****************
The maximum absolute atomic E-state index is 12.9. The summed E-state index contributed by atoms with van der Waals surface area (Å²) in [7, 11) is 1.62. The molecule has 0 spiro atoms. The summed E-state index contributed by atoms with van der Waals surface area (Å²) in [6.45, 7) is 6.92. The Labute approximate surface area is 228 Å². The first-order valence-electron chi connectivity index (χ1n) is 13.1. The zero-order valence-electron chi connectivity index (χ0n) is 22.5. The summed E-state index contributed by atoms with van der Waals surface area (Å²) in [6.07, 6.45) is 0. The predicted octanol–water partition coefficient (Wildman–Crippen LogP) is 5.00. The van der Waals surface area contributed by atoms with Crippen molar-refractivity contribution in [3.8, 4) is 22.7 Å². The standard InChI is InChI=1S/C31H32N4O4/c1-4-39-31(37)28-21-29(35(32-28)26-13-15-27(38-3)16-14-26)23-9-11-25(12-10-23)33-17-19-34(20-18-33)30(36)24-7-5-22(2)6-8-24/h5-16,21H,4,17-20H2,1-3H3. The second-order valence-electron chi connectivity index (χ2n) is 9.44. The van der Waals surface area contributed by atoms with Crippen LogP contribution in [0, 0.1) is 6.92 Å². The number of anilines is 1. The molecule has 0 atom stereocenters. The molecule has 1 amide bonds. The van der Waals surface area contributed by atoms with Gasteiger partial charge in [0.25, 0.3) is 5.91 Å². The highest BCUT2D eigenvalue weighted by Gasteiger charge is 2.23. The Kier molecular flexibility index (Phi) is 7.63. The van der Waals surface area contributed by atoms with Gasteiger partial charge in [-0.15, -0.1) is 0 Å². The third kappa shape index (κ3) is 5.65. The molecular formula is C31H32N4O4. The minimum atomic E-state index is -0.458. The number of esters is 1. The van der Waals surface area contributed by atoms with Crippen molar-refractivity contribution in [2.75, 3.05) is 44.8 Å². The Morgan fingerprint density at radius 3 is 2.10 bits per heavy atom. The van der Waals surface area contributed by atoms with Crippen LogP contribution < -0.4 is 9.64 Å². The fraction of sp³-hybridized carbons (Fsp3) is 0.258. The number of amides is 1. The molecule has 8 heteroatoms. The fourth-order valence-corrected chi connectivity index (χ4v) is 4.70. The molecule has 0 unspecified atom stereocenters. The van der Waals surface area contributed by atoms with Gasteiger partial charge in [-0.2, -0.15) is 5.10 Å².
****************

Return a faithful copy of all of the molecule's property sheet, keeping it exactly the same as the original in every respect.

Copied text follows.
The maximum absolute atomic E-state index is 12.9. The summed E-state index contributed by atoms with van der Waals surface area (Å²) in [7, 11) is 1.62. The molecule has 0 spiro atoms. The summed E-state index contributed by atoms with van der Waals surface area (Å²) in [6.45, 7) is 6.92. The Labute approximate surface area is 228 Å². The first-order valence-electron chi connectivity index (χ1n) is 13.1. The zero-order valence-electron chi connectivity index (χ0n) is 22.5. The summed E-state index contributed by atoms with van der Waals surface area (Å²) in [6.07, 6.45) is 0. The predicted octanol–water partition coefficient (Wildman–Crippen LogP) is 5.00. The van der Waals surface area contributed by atoms with Crippen molar-refractivity contribution in [3.8, 4) is 22.7 Å². The standard InChI is InChI=1S/C31H32N4O4/c1-4-39-31(37)28-21-29(35(32-28)26-13-15-27(38-3)16-14-26)23-9-11-25(12-10-23)33-17-19-34(20-18-33)30(36)24-7-5-22(2)6-8-24/h5-16,21H,4,17-20H2,1-3H3. The second-order valence-electron chi connectivity index (χ2n) is 9.44. The van der Waals surface area contributed by atoms with Crippen LogP contribution in [0, 0.1) is 6.92 Å². The number of anilines is 1. The molecule has 0 atom stereocenters. The molecule has 1 amide bonds. The van der Waals surface area contributed by atoms with Gasteiger partial charge in [0.25, 0.3) is 5.91 Å². The highest BCUT2D eigenvalue weighted by Gasteiger charge is 2.23. The Kier molecular flexibility index (Phi) is 7.63. The van der Waals surface area contributed by atoms with Gasteiger partial charge in [-0.15, -0.1) is 0 Å². The third kappa shape index (κ3) is 5.65. The molecular formula is C31H32N4O4. The minimum atomic E-state index is -0.458. The number of esters is 1. The van der Waals surface area contributed by atoms with Crippen molar-refractivity contribution in [2.75, 3.05) is 44.8 Å². The Morgan fingerprint density at radius 3 is 2.10 bits per heavy atom. The van der Waals surface area contributed by atoms with Crippen LogP contribution < -0.4 is 9.64 Å². The fraction of sp³-hybridized carbons (Fsp3) is 0.258. The number of amides is 1. The molecule has 8 heteroatoms. The fourth-order valence-corrected chi connectivity index (χ4v) is 4.70. The molecule has 0 unspecified atom stereocenters. The van der Waals surface area contributed by atoms with Gasteiger partial charge in [-0.2, -0.15) is 5.10 Å².